He threw up his arms at the last words with a fierce, threatening gesture, and, turning away from me, strode back to the ruined hut.

I stood gazing after him until he disappeared through the doorway, and then started off for home, revolving in my mind all that I had heard, and more particularly this last outburst of the occult philosopher.

Far on the right I could see the tall, white tower of Cloomber standing out clear-cut and sharp against a dark cloud-bank which rose behind it. I thought how any traveller who chanced to pass that way would envy in his heart the tenant of that magnificent building, and how little they would guess the strange terrors, the nameless dangers, which were gathering about his head. The black cloud-wrack was but the image, I reflected, of the darker, more sombre storm which was about to burst.

“Whatever it all means, and however it happens,” I ejaculated, “God grant that the innocent be not confounded with the guilty.”

My father, when I reached home, was still in a ferment over his learned disputation with the stranger.

“I trust, Jack,” he said, “that I did not handle him too roughly. I should remember that I am in loco magistri, and be less prone to argue with my guests. Yet, when he took up this most untenable position, I could not refrain from attacking him and hurling him out of it, which indeed I did, though you, who are ignorant of the niceties of the question, may have failed to perceive it. You observed, however, that my reference to King Asoka’s edicts was so conclusive that he at once rose and took his leave.”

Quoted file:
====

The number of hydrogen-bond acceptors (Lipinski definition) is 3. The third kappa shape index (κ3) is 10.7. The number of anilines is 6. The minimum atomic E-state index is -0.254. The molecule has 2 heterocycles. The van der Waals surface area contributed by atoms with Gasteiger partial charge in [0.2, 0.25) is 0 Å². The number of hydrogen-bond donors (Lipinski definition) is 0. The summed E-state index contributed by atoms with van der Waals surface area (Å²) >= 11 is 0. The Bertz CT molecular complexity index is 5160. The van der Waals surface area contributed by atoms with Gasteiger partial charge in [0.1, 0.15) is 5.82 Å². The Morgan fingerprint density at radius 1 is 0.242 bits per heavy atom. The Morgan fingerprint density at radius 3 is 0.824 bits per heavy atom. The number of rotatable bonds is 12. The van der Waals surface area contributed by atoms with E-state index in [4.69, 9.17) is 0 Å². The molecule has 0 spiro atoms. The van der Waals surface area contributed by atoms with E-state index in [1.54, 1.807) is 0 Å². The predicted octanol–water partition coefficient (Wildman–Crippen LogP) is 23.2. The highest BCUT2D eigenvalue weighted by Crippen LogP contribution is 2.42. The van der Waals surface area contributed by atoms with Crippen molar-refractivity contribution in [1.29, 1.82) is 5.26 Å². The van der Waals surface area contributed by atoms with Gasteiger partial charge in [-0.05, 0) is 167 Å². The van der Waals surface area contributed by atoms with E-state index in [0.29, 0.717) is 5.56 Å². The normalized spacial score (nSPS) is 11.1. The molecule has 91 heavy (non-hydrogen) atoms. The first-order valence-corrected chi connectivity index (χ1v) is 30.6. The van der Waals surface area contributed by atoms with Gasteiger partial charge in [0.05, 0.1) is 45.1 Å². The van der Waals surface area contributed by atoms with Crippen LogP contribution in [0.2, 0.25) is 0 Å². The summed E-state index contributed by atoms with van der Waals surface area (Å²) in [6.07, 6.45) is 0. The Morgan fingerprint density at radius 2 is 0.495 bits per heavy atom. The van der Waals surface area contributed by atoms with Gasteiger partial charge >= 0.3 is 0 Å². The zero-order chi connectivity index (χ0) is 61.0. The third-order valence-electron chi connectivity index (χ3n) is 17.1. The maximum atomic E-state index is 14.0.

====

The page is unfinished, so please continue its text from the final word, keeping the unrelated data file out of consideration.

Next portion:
“You held your own bravely,” I answered, “but what is your impression of the man now that you have seen him?” “Why,” said my father, “he is one of those holy men who, under the various names of Sannasis, Yogis, Sevras, Qualanders, Hakims, and Cufis have devoted their lives to the study of the mysteries of the Buddhist faith. He is, I take it, a theosophist, or worshipper of the God of knowledge, the highest grade of which is the adept. This man and his companions have not attained this high position or they could not have crossed the sea without contamination. It is probable that they are all advanced chelas who hope in time to attain to the supreme honour of adeptship.”

“But, father,” interrupted my sister, “this does not explain why men of such sanctity and attainments should choose to take up their quarters on the shores of a desolate Scotch bay.”

“Ah, there you get beyond me,” my father answered. “I may suggest, however, that it is nobody’s business but their own, so long as they keep the peace and are amenable to the law of the land.”